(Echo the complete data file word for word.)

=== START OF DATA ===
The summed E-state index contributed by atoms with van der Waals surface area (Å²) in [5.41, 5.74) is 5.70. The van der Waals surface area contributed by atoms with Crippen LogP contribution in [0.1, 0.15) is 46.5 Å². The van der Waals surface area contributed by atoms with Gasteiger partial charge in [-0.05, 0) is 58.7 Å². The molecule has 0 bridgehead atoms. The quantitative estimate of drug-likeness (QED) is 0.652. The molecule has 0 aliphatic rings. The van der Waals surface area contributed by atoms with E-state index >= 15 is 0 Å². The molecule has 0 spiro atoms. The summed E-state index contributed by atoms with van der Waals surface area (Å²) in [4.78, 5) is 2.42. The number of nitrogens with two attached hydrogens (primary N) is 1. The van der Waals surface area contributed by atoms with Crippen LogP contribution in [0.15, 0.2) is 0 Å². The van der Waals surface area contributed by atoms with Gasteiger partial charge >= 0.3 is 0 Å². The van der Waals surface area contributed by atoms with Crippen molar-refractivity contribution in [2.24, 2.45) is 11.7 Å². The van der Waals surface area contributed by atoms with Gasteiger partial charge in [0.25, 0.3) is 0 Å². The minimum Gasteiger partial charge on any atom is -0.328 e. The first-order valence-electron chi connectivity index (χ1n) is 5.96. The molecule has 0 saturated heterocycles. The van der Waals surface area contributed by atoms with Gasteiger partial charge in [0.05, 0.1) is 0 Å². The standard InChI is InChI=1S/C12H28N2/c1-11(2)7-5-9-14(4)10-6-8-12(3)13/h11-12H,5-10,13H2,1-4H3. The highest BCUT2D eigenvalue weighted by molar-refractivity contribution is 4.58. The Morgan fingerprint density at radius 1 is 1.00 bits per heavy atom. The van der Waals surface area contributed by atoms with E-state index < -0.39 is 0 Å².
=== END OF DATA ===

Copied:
The summed E-state index contributed by atoms with van der Waals surface area (Å²) in [5.41, 5.74) is 5.70. The van der Waals surface area contributed by atoms with Crippen LogP contribution in [0.1, 0.15) is 46.5 Å². The van der Waals surface area contributed by atoms with Gasteiger partial charge in [-0.05, 0) is 58.7 Å². The molecule has 0 bridgehead atoms. The quantitative estimate of drug-likeness (QED) is 0.652. The molecule has 0 aliphatic rings. The van der Waals surface area contributed by atoms with E-state index >= 15 is 0 Å². The molecule has 0 spiro atoms. The summed E-state index contributed by atoms with van der Waals surface area (Å²) in [4.78, 5) is 2.42. The number of nitrogens with two attached hydrogens (primary N) is 1. The van der Waals surface area contributed by atoms with Crippen LogP contribution in [0.15, 0.2) is 0 Å². The van der Waals surface area contributed by atoms with Gasteiger partial charge >= 0.3 is 0 Å². The van der Waals surface area contributed by atoms with Crippen molar-refractivity contribution in [2.24, 2.45) is 11.7 Å². The van der Waals surface area contributed by atoms with Gasteiger partial charge in [0.25, 0.3) is 0 Å². The minimum Gasteiger partial charge on any atom is -0.328 e. The first-order valence-electron chi connectivity index (χ1n) is 5.96. The molecule has 0 saturated heterocycles. The van der Waals surface area contributed by atoms with Gasteiger partial charge in [0.05, 0.1) is 0 Å². The standard InChI is InChI=1S/C12H28N2/c1-11(2)7-5-9-14(4)10-6-8-12(3)13/h11-12H,5-10,13H2,1-4H3. The highest BCUT2D eigenvalue weighted by molar-refractivity contribution is 4.58. The Morgan fingerprint density at radius 1 is 1.00 bits per heavy atom. The van der Waals surface area contributed by atoms with E-state index < -0.39 is 0 Å².